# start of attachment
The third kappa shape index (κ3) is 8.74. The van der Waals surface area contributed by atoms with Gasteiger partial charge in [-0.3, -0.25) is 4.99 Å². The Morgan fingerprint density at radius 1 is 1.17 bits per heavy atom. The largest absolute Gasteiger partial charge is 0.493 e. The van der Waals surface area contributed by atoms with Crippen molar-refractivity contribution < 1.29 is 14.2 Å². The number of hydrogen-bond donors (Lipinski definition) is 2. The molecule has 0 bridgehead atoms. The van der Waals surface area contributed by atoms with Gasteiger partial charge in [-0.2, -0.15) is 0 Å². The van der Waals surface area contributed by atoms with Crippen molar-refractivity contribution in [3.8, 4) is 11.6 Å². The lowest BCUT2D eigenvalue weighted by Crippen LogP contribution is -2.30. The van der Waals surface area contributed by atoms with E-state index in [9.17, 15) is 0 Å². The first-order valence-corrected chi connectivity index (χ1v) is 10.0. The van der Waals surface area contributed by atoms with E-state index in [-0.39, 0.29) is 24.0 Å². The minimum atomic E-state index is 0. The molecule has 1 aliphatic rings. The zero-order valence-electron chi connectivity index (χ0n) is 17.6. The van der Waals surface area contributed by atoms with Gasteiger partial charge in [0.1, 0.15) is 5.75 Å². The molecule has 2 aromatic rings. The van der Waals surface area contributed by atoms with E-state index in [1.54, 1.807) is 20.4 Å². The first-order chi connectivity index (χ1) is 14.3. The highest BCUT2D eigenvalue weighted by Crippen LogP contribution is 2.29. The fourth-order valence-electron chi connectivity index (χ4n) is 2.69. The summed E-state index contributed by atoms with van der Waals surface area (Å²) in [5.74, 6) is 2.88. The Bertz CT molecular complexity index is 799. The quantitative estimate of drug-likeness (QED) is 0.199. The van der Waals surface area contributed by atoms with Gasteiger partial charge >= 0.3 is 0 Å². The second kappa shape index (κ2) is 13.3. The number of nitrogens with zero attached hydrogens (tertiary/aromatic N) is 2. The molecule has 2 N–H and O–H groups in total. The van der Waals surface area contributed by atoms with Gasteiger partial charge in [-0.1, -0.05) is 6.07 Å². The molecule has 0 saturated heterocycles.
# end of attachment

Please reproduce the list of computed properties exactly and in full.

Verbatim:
The third kappa shape index (κ3) is 8.74. The van der Waals surface area contributed by atoms with Gasteiger partial charge in [-0.3, -0.25) is 4.99 Å². The Morgan fingerprint density at radius 1 is 1.17 bits per heavy atom. The largest absolute Gasteiger partial charge is 0.493 e. The van der Waals surface area contributed by atoms with Crippen molar-refractivity contribution < 1.29 is 14.2 Å². The number of hydrogen-bond donors (Lipinski definition) is 2. The molecule has 0 bridgehead atoms. The van der Waals surface area contributed by atoms with Gasteiger partial charge in [-0.2, -0.15) is 0 Å². The van der Waals surface area contributed by atoms with Crippen molar-refractivity contribution in [3.8, 4) is 11.6 Å². The lowest BCUT2D eigenvalue weighted by Crippen LogP contribution is -2.30. The van der Waals surface area contributed by atoms with E-state index in [9.17, 15) is 0 Å². The first-order valence-corrected chi connectivity index (χ1v) is 10.0. The van der Waals surface area contributed by atoms with E-state index in [-0.39, 0.29) is 24.0 Å². The minimum atomic E-state index is 0. The molecule has 1 aliphatic rings. The zero-order valence-electron chi connectivity index (χ0n) is 17.6. The van der Waals surface area contributed by atoms with Gasteiger partial charge in [0.1, 0.15) is 5.75 Å². The molecule has 2 aromatic rings. The van der Waals surface area contributed by atoms with E-state index in [1.54, 1.807) is 20.4 Å². The first-order chi connectivity index (χ1) is 14.3. The highest BCUT2D eigenvalue weighted by Crippen LogP contribution is 2.29. The fourth-order valence-electron chi connectivity index (χ4n) is 2.69. The summed E-state index contributed by atoms with van der Waals surface area (Å²) in [5.74, 6) is 2.88. The Bertz CT molecular complexity index is 799. The quantitative estimate of drug-likeness (QED) is 0.199. The van der Waals surface area contributed by atoms with Gasteiger partial charge >= 0.3 is 0 Å². The second kappa shape index (κ2) is 13.3. The number of nitrogens with zero attached hydrogens (tertiary/aromatic N) is 2. The molecule has 2 N–H and O–H groups in total. The van der Waals surface area contributed by atoms with Gasteiger partial charge in [-0.1, -0.05) is 6.07 Å². The molecule has 0 saturated heterocycles.